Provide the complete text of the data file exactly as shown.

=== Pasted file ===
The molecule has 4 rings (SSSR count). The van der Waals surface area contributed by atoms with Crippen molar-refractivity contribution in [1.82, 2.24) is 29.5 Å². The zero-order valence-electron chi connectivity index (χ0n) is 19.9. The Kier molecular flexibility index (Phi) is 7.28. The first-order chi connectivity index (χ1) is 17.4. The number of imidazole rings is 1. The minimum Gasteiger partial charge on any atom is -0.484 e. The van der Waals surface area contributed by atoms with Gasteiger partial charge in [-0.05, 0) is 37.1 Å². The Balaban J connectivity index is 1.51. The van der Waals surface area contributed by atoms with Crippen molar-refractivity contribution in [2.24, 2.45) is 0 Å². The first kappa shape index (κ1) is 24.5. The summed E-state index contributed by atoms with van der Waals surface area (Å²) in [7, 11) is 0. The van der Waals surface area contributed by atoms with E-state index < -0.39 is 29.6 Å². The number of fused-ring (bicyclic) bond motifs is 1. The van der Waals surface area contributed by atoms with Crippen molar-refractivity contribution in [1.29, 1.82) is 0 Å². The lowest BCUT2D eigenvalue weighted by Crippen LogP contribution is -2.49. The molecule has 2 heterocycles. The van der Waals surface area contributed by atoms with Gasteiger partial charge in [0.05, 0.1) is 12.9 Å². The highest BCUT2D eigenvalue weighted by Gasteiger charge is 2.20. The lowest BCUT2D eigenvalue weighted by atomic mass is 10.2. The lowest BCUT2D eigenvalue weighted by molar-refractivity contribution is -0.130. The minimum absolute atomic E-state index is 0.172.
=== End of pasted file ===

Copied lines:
The molecule has 4 rings (SSSR count). The van der Waals surface area contributed by atoms with Crippen molar-refractivity contribution in [1.82, 2.24) is 29.5 Å². The zero-order valence-electron chi connectivity index (χ0n) is 19.9. The Kier molecular flexibility index (Phi) is 7.28. The first-order chi connectivity index (χ1) is 17.4. The number of imidazole rings is 1. The minimum Gasteiger partial charge on any atom is -0.484 e. The van der Waals surface area contributed by atoms with Gasteiger partial charge in [-0.05, 0) is 37.1 Å². The Balaban J connectivity index is 1.51. The van der Waals surface area contributed by atoms with Crippen molar-refractivity contribution in [2.24, 2.45) is 0 Å². The first kappa shape index (κ1) is 24.5. The summed E-state index contributed by atoms with van der Waals surface area (Å²) in [7, 11) is 0. The van der Waals surface area contributed by atoms with E-state index < -0.39 is 29.6 Å². The number of fused-ring (bicyclic) bond motifs is 1. The van der Waals surface area contributed by atoms with Crippen molar-refractivity contribution in [1.29, 1.82) is 0 Å². The lowest BCUT2D eigenvalue weighted by Crippen LogP contribution is -2.49. The molecule has 2 heterocycles. The van der Waals surface area contributed by atoms with Gasteiger partial charge in [0.05, 0.1) is 12.9 Å². The highest BCUT2D eigenvalue weighted by Gasteiger charge is 2.20. The lowest BCUT2D eigenvalue weighted by atomic mass is 10.2. The lowest BCUT2D eigenvalue weighted by molar-refractivity contribution is -0.130. The minimum absolute atomic E-state index is 0.172.